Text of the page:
MileagePlus Miles No Longer Expire Effective Immediately
Effective immediately, MileagePlus miles no longer expire, according to this official announcement which was released from United Airlines earlier today, Wednesday, August 28, 2019 — meaning that members of the MileagePlus frequent flier loyalty program will purportedly never need to worry about their miles expiring for any reason.
MileagePlus Miles No Longer Expire Effective Immediately
“We want to demonstrate to our members that we are committing to them for the long-haul and giving customers a lifetime to use miles is an exceptionally meaningful benefit,” said Luc Bondar, who is the vice president of loyalty and president of MileagePlus at United Airlines. “Our MileagePlus program provides customers more ways to earn and use miles than any other U.S. airline. More customers used miles to book award trips in 2018 than in any year before, and we expect with today’s announcement that even more will use miles to travel the world in the years to come.”
Delta Air Lines led the way for frequent flier loyalty programs with this initiative when an official announcement was released back in February of 2011 that SkyMiles no longer expire regardless of activity. While that does not particularly affect frequent fliers — whose constant activity usually keeps the frequent flier loyalty program miles from expiring, typically within 18 months — it is nice to know that there is one less thing about which to be concerned if something happens and frequent fliers temporarily need to stop traveling for a significant period of time.
That policy is still in effect to this day.
Do Expiration Dates on Miles and Points Make Sense?
“Is it good business to lose the occasional customer simply because of an expiration policy?” is what I asked in this article pertaining to whether expiration dates on miles and points make sense on Thursday, August 20, 2015. Back then, I noted that the trend was that more frequent travel loyalty programs were either initiating or strengthening their policies pertaining to the expiration of miles and points. As two examples, consider that effective as of Monday, February 1, 2016, members of the Marriott Rewards frequent guest loyalty program who do not have qualifying activity in the prior 24 months will forfeit all accumulated Marriott Rewards points; and effective as of May of 2016, members of the IHG Rewards Club frequent guest loyalty program who do not have qualifying activity in the prior 12 months will forfeit all accumulated IHG Rewards Club points…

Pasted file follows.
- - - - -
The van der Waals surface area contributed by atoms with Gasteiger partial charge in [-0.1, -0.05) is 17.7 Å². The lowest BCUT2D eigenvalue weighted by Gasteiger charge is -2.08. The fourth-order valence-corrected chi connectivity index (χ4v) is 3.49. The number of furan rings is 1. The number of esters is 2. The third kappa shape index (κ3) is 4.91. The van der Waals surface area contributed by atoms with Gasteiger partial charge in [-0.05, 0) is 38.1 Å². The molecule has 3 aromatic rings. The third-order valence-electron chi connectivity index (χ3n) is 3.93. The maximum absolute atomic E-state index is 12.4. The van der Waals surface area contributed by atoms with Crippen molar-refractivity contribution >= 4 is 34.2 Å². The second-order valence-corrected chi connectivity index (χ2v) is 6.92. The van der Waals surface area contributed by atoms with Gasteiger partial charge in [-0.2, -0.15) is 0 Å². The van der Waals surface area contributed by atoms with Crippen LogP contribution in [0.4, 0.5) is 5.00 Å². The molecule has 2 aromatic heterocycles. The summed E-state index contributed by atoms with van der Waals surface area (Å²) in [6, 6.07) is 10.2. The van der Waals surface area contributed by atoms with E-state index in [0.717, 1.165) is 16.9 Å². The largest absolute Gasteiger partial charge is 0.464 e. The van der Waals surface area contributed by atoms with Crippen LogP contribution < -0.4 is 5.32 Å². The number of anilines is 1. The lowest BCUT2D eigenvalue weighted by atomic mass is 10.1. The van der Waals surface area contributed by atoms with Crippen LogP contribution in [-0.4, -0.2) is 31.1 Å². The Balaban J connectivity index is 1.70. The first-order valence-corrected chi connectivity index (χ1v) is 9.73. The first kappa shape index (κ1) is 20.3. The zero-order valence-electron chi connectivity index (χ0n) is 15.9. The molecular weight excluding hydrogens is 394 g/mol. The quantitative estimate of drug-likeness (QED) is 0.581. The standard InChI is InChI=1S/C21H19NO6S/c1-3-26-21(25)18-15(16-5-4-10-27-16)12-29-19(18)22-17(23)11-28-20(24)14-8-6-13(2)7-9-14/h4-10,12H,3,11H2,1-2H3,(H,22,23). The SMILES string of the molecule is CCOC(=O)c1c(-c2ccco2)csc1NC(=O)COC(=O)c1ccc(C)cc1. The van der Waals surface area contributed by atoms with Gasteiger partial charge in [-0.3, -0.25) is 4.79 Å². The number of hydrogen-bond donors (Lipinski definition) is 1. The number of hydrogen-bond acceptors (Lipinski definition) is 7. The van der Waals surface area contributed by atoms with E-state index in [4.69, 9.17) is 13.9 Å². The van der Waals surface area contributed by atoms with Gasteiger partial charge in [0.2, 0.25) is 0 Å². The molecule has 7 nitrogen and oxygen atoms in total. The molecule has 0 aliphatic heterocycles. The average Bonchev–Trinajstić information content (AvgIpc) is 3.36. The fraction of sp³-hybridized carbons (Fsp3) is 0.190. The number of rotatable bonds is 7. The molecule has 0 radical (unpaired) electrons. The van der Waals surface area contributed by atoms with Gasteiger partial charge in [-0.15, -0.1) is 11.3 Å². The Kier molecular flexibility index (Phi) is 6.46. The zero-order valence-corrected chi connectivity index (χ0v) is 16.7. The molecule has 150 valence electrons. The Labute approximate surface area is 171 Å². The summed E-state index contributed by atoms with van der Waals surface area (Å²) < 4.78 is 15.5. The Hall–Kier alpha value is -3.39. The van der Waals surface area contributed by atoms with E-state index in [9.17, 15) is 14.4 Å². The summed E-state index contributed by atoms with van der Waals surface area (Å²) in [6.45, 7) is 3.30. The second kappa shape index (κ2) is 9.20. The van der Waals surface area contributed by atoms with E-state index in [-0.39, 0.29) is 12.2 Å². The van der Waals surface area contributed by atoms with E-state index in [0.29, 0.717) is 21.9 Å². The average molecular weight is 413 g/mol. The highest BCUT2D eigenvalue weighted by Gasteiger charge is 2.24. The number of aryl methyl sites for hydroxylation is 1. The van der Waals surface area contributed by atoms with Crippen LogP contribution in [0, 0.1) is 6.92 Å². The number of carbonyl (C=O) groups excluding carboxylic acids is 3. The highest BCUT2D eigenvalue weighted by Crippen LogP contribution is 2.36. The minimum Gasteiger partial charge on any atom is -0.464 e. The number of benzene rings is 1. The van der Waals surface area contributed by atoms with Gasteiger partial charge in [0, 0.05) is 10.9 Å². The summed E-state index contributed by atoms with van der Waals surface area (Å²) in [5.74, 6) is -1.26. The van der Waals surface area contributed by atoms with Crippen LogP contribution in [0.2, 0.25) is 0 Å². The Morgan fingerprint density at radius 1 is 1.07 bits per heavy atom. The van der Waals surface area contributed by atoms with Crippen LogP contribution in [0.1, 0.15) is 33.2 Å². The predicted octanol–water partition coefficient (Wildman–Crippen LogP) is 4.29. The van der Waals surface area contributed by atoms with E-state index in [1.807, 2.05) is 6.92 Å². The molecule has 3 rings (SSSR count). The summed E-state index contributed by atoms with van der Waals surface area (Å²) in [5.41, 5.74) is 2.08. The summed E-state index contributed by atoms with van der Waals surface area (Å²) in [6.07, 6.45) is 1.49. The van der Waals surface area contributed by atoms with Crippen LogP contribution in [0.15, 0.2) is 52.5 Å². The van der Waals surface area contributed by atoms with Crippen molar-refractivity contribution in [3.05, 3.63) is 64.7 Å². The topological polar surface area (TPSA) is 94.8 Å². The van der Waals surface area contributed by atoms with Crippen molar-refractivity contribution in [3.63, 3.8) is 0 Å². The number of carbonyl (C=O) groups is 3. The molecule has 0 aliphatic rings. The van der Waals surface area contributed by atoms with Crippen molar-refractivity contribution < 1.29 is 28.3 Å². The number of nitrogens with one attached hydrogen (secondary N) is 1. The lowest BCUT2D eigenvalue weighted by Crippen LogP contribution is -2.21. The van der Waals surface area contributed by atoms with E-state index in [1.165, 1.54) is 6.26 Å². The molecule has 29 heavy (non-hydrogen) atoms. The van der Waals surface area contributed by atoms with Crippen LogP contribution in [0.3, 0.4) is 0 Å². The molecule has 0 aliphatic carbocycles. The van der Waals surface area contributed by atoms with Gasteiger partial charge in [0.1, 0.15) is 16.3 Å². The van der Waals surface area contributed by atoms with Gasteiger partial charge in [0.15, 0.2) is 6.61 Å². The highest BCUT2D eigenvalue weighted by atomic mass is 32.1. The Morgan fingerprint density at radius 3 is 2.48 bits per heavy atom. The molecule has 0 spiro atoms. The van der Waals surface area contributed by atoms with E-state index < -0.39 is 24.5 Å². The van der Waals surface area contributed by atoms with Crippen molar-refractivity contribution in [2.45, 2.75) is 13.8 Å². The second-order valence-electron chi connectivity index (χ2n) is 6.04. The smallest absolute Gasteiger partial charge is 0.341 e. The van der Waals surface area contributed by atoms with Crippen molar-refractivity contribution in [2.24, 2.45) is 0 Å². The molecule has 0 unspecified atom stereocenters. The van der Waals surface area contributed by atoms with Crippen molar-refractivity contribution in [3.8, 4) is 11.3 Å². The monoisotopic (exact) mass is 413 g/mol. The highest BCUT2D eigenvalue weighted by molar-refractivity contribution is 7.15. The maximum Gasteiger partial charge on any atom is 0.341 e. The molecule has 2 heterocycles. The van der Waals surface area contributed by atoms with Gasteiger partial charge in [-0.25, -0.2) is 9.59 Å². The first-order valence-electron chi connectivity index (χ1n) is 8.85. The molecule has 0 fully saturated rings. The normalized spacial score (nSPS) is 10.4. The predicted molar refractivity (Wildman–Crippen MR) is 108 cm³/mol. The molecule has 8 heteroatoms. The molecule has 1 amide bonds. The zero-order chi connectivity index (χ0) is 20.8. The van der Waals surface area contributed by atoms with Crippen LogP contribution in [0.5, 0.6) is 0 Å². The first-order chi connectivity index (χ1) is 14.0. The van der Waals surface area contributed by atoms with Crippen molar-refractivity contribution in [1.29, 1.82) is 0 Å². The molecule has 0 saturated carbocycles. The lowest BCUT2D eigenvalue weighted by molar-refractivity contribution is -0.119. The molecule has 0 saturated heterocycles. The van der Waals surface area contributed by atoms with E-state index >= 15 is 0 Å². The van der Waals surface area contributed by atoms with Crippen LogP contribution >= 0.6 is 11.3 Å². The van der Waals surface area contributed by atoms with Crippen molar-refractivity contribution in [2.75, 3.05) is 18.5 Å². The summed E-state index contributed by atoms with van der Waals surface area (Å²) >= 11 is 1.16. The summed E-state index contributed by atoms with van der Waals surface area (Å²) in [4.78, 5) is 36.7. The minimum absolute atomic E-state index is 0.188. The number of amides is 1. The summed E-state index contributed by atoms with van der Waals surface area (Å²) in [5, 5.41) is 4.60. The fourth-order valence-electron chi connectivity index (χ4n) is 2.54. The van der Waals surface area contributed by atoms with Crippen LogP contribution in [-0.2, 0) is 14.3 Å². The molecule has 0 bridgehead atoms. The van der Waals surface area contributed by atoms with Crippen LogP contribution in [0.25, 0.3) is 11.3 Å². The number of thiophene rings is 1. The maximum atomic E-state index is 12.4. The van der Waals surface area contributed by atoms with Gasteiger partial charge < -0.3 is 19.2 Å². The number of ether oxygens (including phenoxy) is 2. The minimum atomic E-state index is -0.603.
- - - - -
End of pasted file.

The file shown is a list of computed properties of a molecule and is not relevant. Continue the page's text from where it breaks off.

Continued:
…and it is not just about redeemable miles and points. How would you like to find out one day that your lifetime miles have vanished, which is reportedly what happened to FlyerTalk member oenophilist in 2015?
I just tried to combine my US Airways Dividend Miles and AAdvantage accounts, as I did a ton of travel on US Airways in the past. The person said that because I hadn’t used US Airways in awhile, that my account was “dormant” and that I have lost all of my lifetime miles. This is ALOT of miles that I flew between 1993 and 2005. They said there is nothing they can do, yet I just checked my account merely 6 months ago and it wasn’t “dormant”. What is going on? Have I now lost all my mileage history from U.S. Airways? No one notified me that this would happen, and the AA Rep blamed US Airways.
Although they may not be as enticing as in the past, we see plenty of promotions in the travel industry, which are designed to increase business for a limited period of time. The companies within the travel industry change the promotions — typically on a quarterly basis throughout the year — in order to keep interest by their customers piqued.
In the case of promotions, expiration dates are necessary to increase business for a limited period of time without devaluing the product or service being sold — especially when that product or service reverts back to full price. It causes customers to take advantage of opportunities to save money or receive bonuses which they may or may not ever see again — as well as use a “short cut” of sorts to earn something which would normally require more time, effort and money.